And oh, how beautiful was Will. As soon as I saw her I was instilled with a great sense of ardour. There was such a likeness of Opa in her, from the brilliant blue eyes to the face shape and facials, it was like looking at him (in a more female, blondish-dyed bob kind of light).
We sat and chatted for a good while as she (through Sharon) told me of her trips to NZ (three in total, the last being when her husband passing upon which she used the funds to go and see her brother; one of which (trip, not brother- though with the number of them you are excused with thinking the former) involved an overnight stay at the Wellington airport when all flights were cancelled, a tour with insight to the indigenous people (“They danced in skirts and sticks and were actually quite scary”) and playing dolls with toddler-aged me at our abode in old Garden Road).
My, she was a quick witted wee lady. When Richard returned home from work in his high viz attire she straight away said, “It’s not King’s Day” (reference to the National Day whereupon the people all dress up in orange, the Dutch country colour). And when I told her of our old dog Schultz chomping up our sets of clogs, she laughed out, “What a little bitch!”. She was just so joyful and joyous and such a joy to be around, making me feel all warm and fuzzy (emotion wise, the mo got waxed away remember?) when she said a good number of times, “So, so happy you are here.” (Well, that’s what Sharon told me. Truth so be it, Will could’ve well been saying anything).
I showed her some photos of the family, the dogs and of Opa’s garden upon where she exclaimed out in delight and started gibbering rapidly in Dutch. “When your Opa moved to New Zealand she told him to get a patch of land and grow and garden with colourful flowers and lots of vegetables,” Sharon said. “She’s pleased he took his big sister’s advice and is still doing as she said.” That made me so teary thinking of Opa pottering about amongst his plants – I felt a big bout of homesickness and longing to be in his Pyes Pa lounge with him.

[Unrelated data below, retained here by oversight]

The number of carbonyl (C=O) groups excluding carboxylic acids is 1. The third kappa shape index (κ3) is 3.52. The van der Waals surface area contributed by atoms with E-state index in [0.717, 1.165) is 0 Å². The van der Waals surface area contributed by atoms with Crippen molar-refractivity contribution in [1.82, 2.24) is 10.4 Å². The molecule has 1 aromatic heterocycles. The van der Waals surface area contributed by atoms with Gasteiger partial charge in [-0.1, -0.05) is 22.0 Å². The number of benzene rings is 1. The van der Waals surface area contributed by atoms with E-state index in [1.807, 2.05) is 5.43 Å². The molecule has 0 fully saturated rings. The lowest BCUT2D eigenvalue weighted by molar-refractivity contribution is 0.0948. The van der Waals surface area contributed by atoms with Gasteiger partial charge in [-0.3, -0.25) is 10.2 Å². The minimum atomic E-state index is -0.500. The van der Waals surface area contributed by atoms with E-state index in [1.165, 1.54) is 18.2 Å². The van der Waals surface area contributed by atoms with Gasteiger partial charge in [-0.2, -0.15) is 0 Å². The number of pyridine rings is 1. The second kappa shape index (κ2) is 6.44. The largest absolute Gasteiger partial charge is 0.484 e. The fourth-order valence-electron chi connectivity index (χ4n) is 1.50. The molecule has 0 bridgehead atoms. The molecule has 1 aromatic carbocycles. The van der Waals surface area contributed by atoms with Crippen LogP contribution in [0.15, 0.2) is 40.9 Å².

“She misses Hank,” Sharon translated. “She’d love to go to New Zealand and see him again but age and health make it too much of a risk. But she misses him a lot.”
The kids then took off to other engagements (work, work and a party weekend away with the boys for old D-Dog Dennis), PMS went with recently returned home from work Annelies to get dinner and Richard went upstairs to shower and such, so Will and I sat in the sun and continued to converse though we had not an inkling of what we each were uttering. We soon moved inside as the sun started to sink and as we sunk ourselves (into the couch) I kissed Will on the forehead; she instantly turned back and planted a big one on mine, then sat holding my hand and stroking my fingers as tears filled up in her eyes. It was just one of those beautiful, remember-forever moments that I will, well, remember forever.